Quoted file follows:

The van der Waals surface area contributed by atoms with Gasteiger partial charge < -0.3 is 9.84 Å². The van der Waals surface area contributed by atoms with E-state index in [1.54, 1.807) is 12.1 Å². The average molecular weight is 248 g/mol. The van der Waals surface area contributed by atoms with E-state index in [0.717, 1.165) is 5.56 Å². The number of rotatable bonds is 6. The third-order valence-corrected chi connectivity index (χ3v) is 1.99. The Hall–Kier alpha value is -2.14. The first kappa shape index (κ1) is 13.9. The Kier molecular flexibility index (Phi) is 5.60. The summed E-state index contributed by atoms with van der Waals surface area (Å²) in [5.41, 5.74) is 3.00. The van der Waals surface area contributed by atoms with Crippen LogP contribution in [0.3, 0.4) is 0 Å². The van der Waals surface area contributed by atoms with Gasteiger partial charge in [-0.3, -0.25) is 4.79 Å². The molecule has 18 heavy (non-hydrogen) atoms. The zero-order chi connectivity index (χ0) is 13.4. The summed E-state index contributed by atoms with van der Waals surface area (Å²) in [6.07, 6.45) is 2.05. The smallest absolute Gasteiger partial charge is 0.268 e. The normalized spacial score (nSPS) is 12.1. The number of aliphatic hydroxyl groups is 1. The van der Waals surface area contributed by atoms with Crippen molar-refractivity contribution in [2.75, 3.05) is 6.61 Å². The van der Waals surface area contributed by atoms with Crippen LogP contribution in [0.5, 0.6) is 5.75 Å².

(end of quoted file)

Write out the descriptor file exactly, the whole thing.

The van der Waals surface area contributed by atoms with Gasteiger partial charge < -0.3 is 9.84 Å². The van der Waals surface area contributed by atoms with E-state index in [1.54, 1.807) is 12.1 Å². The average molecular weight is 248 g/mol. The van der Waals surface area contributed by atoms with E-state index in [0.717, 1.165) is 5.56 Å². The number of rotatable bonds is 6. The third-order valence-corrected chi connectivity index (χ3v) is 1.99. The Hall–Kier alpha value is -2.14. The first kappa shape index (κ1) is 13.9. The Kier molecular flexibility index (Phi) is 5.60. The summed E-state index contributed by atoms with van der Waals surface area (Å²) in [5.41, 5.74) is 3.00. The van der Waals surface area contributed by atoms with Crippen LogP contribution in [0.3, 0.4) is 0 Å². The van der Waals surface area contributed by atoms with Gasteiger partial charge in [-0.3, -0.25) is 4.79 Å². The molecule has 18 heavy (non-hydrogen) atoms. The zero-order chi connectivity index (χ0) is 13.4. The summed E-state index contributed by atoms with van der Waals surface area (Å²) in [6.07, 6.45) is 2.05. The smallest absolute Gasteiger partial charge is 0.268 e. The normalized spacial score (nSPS) is 12.1. The number of aliphatic hydroxyl groups is 1. The van der Waals surface area contributed by atoms with Crippen molar-refractivity contribution in [2.75, 3.05) is 6.61 Å². The van der Waals surface area contributed by atoms with Crippen LogP contribution in [0.5, 0.6) is 5.75 Å².